On September 9, 2001, as America and, by extension, much of the rest of the world went about their usual Sunday, the prologue to what would be known as ‘9/11’ was already written in Afghanistan.
The killing of Afghan Northern Alliance leader Ahmad Shah Massoud by two al-Qaeda suicide bombers may not have been noted as a critical turning point in world affairs at that time, but it was a localised tipping point that would lead to a sea change on a global scale. Exactly 10 years ago today, Osama bin Laden was not a household name; the term ‘war against terror’ was yet to be coined; Saddam Hussein was just another dictator ruling over another country in West Asia; India was still trying to convince the world that Pakistan was not laying its cards out on the table when it came to sponsoring terrorism; and the Taliban were a bunch of black-turbaned fundamentalists who were at war with Massoud’s forces in what then seemed like just a civil war in a country left to itself after the departure of Soviet forces more than a decade earlier.
The fact that bin Laden used this particular moment as a jumping off point to launch an attack on the US, would be known only two days later. In hindsight, it becomes clear that bin Laden used the death of Massoud to weaken anti-Taliban forces, thereby preparing the ground for handling the retaliation that would follow after the 9/11 attacks. The attacks by al-Qaeda operatives were part of a chess move that would bring a superpower to wage war in a region that it was wary to wage war in.
A decade later, much of the masterplan of bin Laden lies unfulfilled. The al-Qaeda leader himself is dead, his organisation weakened and America untouched by further terrorist wreckage, even as the rest of the world, India included, has seen a litany of attacks since that fateful day when Massoud was liquidated to set in motion a global chain of events.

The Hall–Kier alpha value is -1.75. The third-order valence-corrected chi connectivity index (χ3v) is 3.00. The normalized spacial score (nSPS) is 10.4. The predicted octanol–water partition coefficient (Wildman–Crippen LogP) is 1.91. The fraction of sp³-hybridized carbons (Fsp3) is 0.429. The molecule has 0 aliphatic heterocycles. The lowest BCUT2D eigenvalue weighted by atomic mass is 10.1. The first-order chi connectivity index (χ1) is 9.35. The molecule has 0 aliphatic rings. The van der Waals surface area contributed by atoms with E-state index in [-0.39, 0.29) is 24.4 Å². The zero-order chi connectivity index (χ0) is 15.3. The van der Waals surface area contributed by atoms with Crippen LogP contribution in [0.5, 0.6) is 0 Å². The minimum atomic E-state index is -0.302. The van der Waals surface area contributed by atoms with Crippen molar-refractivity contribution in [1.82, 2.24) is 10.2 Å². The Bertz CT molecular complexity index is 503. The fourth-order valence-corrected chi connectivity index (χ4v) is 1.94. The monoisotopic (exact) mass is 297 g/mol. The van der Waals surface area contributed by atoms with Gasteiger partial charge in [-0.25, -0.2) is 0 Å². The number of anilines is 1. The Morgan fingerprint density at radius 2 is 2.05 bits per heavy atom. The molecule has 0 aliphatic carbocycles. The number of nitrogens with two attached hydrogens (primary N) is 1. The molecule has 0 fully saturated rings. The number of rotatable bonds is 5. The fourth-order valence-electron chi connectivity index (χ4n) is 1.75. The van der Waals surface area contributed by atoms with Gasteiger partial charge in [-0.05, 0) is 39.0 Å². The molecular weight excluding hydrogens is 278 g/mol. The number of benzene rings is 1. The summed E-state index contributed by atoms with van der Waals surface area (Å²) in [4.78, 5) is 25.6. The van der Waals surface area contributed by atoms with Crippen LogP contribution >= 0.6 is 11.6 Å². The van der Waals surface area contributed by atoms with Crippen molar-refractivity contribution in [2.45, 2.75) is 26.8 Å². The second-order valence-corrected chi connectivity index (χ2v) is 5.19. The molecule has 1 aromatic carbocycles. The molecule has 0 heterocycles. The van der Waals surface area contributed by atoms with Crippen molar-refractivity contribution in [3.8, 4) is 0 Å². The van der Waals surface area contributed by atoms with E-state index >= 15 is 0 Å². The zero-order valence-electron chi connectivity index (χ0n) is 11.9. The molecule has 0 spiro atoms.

The dangerous digression of the George W Bush administration waging war in Iraq hasn’t made things easier to keep focus on a war that was started on the basis of an asymmetrical strategy. Over the decade, the focus has returned to where it should have never wavered from: the Afghanistan-Pakistan region. If anyone’s attention may have wavered, this week saw the Pakistani Taliban claim responsibility for bomb attacks in Quetta, Pakistan, that killed at least 24 people.
The Taliban stated they had avenged the arrests of al-Qaeda operatives by Pakistan. Such causal connections with ‘9/11’ will continue. But as we, in India, know all too well even before September 11, 2001, or for that matter September 9, 2001, entered the global bloodstream, ‘9/11’ was a strong brand identity for disgruntled, violent entities to maximise their cause. While a globalised world continues to see these un-random acts of utter violence as the legacy of what happened on a September day in America, essentially, they are localised acts of terror that require localised acts of counter-terrorism.